Monday, March 2, 2009
Apparently the objective of just about all people who write about food on the internet is to get noticed so they can then become restaurant reviewers (and spend their lives reviewing places like El Bulli or Gordon Ramsey's latest sales pitch, no doubt).
There is a restaurant reviewer in New York who goes to restaurants in disguise cos she knows that she will be treated differently if she is recognised (Ruth Reichl - Garlic and Sapphires (who the hell came up with that name?) The Secret Life of a Critic in Disguise). She has done tests even. Going to the same restaurant as her public persona and as Ethel from Illinois. That sort of thing. She says the two experiences just dont compare. So what is the point of her reviewing restaurants if they are turning on the charm just for certain individuals? Its gonna happen. Of course it is. But it is shit.
I liked her idea. It must be interesting to go out to eat as someone else and get paid for it. Anyway it got me to thinking of other interesting ways of reviewing restaurants. And this is what I have come up with - I review a restaurant and the reader has to guess which restaurant I am writing about. Genius.
So here goes
Garlic and Sardines - the Secret Life of Restaurants in Disguise.
Review No 1
The streets around Ibiza Town get really quiet at lunch time. Proof that Spain's excellent siesta tradition is still going strong. Thank Christ. The last thing I want to see in Spain are really successful sandwich chains garroting the lunchtime restaurant trade. Next thing you know we'll have people smoking outside their office buildings.
Anyway, the streets are sleepy and there arent many people around cos they are all having lunch. The restaurant I am looking for is a workers' restaurant on the first floor of an apartment building somewhere near the New Market. I heard about it years ago when I first arrived and have only just got round to finding its whereabouts. There is an Estrella Damm blackboard outside advertising its 5 Starters, 14 (yes 14) main courses and 5 desserts. The menu is priced at €9.50 and includes bread and wine. Nowadays that is a very good price but if you convert it into pesetas and then it into pounds it is actually laughable. It has increased by 50% in just 7 years.
You go up its narrow and inevitably marbled staircase to find a restaurant much like the India Club on the Strand, not only in its decor but in its oldworldliness. You seem to really be stepping back in time. The furniture is of course brown varnished wood. There is a waiter that can't weigh any less that 16 stone and can't measure any more that 5 foot three. He is sweaty and out of breath. Not surprising given his proportions. The restaurant is only half full suggesting that 'el Crisis' has hit the Spaniards stomach. A good sign really cos in a battle between a Spaniard's stomach and el Crisis I know who my money is on and it aint gonna take that long to decide it.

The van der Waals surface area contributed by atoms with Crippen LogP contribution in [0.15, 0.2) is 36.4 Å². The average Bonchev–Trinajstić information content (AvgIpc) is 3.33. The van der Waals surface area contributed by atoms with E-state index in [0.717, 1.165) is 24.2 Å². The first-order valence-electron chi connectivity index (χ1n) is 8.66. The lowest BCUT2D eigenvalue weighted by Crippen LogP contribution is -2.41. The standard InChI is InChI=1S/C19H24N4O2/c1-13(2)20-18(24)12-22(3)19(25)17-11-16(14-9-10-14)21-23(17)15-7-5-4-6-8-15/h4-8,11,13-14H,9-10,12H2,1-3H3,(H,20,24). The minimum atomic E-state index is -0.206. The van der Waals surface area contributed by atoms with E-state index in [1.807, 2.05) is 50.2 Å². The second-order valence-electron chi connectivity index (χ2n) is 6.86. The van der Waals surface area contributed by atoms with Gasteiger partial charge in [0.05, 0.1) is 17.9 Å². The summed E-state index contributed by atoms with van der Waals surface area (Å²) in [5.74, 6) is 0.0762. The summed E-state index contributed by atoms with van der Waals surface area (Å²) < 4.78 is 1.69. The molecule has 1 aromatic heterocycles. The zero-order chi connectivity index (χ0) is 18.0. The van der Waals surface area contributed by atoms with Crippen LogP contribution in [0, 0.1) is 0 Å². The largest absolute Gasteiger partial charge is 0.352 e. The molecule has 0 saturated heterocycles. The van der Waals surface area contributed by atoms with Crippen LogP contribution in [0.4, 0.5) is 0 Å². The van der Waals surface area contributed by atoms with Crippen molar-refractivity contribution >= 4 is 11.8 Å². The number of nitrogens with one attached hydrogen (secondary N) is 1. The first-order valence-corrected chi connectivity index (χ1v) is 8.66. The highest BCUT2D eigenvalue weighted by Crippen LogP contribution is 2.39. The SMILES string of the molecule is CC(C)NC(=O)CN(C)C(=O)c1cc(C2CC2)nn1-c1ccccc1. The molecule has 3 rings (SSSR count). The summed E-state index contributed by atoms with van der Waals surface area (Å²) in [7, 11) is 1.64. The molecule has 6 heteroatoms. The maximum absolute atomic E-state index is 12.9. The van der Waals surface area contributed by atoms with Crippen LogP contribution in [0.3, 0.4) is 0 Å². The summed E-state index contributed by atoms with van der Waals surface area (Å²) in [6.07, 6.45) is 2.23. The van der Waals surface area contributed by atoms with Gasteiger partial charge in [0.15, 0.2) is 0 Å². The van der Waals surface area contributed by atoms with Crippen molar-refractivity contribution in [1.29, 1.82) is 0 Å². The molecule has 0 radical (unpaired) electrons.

I order the garlic soup which is no more than yellow water with bread mush in it. Revolting. The Spanish obsession with yellow food colouring is really quite worrying. And bread has never been their strong point. Especially when it has been sitting in lukewarm yellow liquid for a few hours. Then comes the main course. Bingo. Deep fried sardines with homemade chips. The sardines are little ones no bigger than my middle finger. They are gutted and scaled, floured and deep fried. and there are lots of them. They are fresh and their flesh is sweet. The chips are sparcer but that is probably a good thing anyway as one likes to acheive a balance, doesnt one? One doesnt want to overdo the fried food, what?
The only down side of this course is the stray uncooked chip which seems to always come my way. I love it that restaurants cook their own chips. Frozen chips in a hamburger joint is only right and proper but a restaurant should be closed down for serving them. Especially if they are those fat and flat monstrosities that turned up in refectories and other low eateries a couple of decades ago. WHO ACTUALLY LIKES THOSE THINGS? I defy anyone to actually consider this kind of "chip" and come out in favour of it.
Anyway, dessert. God. Some appalling flan (creme caramel) from a packet. The baked apple looked good and I was an idiot not to choose it given that I knew what the flan would be. The Spanish are not fantastic when it comes to most desserts (tarta de santiago and flao, please remain seated) and it is my experience that they skimp in this area. I worked with a bloke who called himself a chef in San Carlos. He told me his secret for making the perfect flan - add 25% more milk to the concoction than the packet recommended. And he was the head chef in a 120 cover restaurant.
I could have chosen the fresh apple that they bring on a plate with a knife. This is one of the many things I love about Spain. An apple is a perfectly legitimate dessert on a menu del dia. You see these people sit and peel the apple at their leisure and then eat it chunk by chunk. There is something correct, organic about this. I dont know why but I have always loved watching diners do this. To an Englishman it is so OTHER.